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When Sparky Anderson was hired as Tigers manager in June 1979, baseball observers in Detroit were interested to see who among the current roster Sparky would keep, and who he would get rid of. As much as Sparky extolled the virtues of the Tigers' young talent pool, it was foolhearty to think that there wouldn't be some changes.

The 1979 off-season proved those observers correct.

The biggest move was the trade of .300 hitter and base stealer Ron LeFlore, who was sent to Montreal in exchange for lefthanded starter Dan Schatzeder, even up. It seemed like an uneven trade---for Montreal.

Because of the seemingly lopsidedness of the deal---even though Sparky spoke glowingly of Schatzeder's skills---it was speculated that LeFlore somehow didn't ingratiate himself to Sparky. To replace LeFlore in CF, the Tigers turned to young switch-hitter Ricky Peters.

The other big off-season move was the trade of OF Jerry Morales and 3B Phil Mankowski to the New York Mets in exchange for 1B/3B (and part-time gravedigger) Richie Hebner.

Early in the season, the Tigers dealt again, trading 1B Jason Thompson to California for OF Al Cowens, who'd starred for the Kansas City Royals in the mid-to-late 1970s.

Flourishing was young Steve Kemp, who in his fourth season with the Tigers hit 21 homers and drove in 101 runs. Lance Parrish, destined to be the team's catcher for most of the 1980s, slugged 24 home runs and batted a solid .286.

On the mound, the Tigers were in pretty good shape with emerging star Jack Morris anchoring a rotation that included RHPs Dan Petry and veteran Milt Wilcox and the lefty Schatzeder. Those four combined for 50 victories.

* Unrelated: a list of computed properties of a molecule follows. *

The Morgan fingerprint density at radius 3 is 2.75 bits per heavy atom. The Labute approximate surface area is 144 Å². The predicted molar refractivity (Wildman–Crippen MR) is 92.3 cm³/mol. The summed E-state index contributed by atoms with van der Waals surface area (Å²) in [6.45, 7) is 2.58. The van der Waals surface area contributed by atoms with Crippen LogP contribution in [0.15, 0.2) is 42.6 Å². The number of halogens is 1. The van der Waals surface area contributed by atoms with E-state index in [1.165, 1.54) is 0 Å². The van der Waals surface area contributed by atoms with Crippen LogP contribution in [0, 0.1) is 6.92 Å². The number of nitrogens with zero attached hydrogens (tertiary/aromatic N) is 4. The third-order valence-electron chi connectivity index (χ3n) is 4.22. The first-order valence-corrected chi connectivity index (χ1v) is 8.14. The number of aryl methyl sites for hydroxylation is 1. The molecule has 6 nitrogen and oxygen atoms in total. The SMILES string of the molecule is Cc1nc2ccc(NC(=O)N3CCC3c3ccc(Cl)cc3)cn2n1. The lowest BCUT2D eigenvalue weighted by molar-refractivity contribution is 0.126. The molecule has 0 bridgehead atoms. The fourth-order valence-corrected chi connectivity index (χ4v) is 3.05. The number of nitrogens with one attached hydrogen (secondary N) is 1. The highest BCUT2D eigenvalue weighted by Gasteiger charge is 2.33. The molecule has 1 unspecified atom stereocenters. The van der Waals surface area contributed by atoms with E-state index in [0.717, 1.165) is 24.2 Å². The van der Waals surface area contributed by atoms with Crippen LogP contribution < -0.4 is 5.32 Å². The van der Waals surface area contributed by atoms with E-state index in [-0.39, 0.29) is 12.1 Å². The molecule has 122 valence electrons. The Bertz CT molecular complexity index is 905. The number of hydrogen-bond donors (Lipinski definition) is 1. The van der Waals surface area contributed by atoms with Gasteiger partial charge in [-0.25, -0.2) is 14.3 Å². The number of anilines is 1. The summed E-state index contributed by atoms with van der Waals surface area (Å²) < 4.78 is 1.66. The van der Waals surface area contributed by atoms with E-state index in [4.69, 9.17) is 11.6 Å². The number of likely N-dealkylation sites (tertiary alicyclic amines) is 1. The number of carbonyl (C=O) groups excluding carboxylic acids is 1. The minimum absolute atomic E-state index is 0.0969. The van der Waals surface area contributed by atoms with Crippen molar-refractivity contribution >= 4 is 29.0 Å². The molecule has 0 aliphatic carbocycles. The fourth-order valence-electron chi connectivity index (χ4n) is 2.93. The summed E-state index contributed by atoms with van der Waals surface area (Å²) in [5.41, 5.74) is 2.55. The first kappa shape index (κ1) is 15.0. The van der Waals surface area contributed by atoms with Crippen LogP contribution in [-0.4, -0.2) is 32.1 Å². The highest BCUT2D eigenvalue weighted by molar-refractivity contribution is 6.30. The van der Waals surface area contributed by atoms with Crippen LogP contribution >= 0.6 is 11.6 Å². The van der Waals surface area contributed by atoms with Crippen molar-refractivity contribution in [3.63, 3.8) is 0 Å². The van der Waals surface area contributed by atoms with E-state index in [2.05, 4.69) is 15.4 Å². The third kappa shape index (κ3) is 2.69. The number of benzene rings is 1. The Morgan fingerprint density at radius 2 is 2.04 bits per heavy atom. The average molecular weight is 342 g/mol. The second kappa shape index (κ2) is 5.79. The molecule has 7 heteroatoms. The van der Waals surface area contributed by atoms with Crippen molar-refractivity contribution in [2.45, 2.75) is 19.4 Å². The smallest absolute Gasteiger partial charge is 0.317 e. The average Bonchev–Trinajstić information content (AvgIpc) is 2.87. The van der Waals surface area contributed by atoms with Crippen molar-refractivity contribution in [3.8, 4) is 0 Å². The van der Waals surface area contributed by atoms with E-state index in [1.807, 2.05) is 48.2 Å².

Someone who wasn't in good shape was Mark "The Bird" Fidrych, who threw his last big league pitch for the Tigers in September, capping a season where he appeared in nine games, went 2-3, and posted a 5.68 ERA. His last hurrah was a complete game seven-hitter against the White Sox at Tiger Stadium on September 2.

The Tigers played in perhaps the toughest division in baseball. No less than five teams were over .500 in the AL East, and the Cleveland Indians were 79-81. The Tigers flirted with contention until after the All-Star break, when they faded, finishing 84-78.

Before the season, Sparky predicted the Tigers would win 90 games. They didn't, and he vowed not to make such predictions ever again.

Right.

By GregEno
 

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Tagged:
Al Cowens, Dan Petry, Dan Schatzeder, Jack Morris, Jason Thompson, Jerry Morales, Lance Parrish, Mark Fidrych, Milt Wilcox, Phil Mankowski, Richie Hebner, Rick Peters, Ron LeFlore, Sparky Anderson, Steve Kemp

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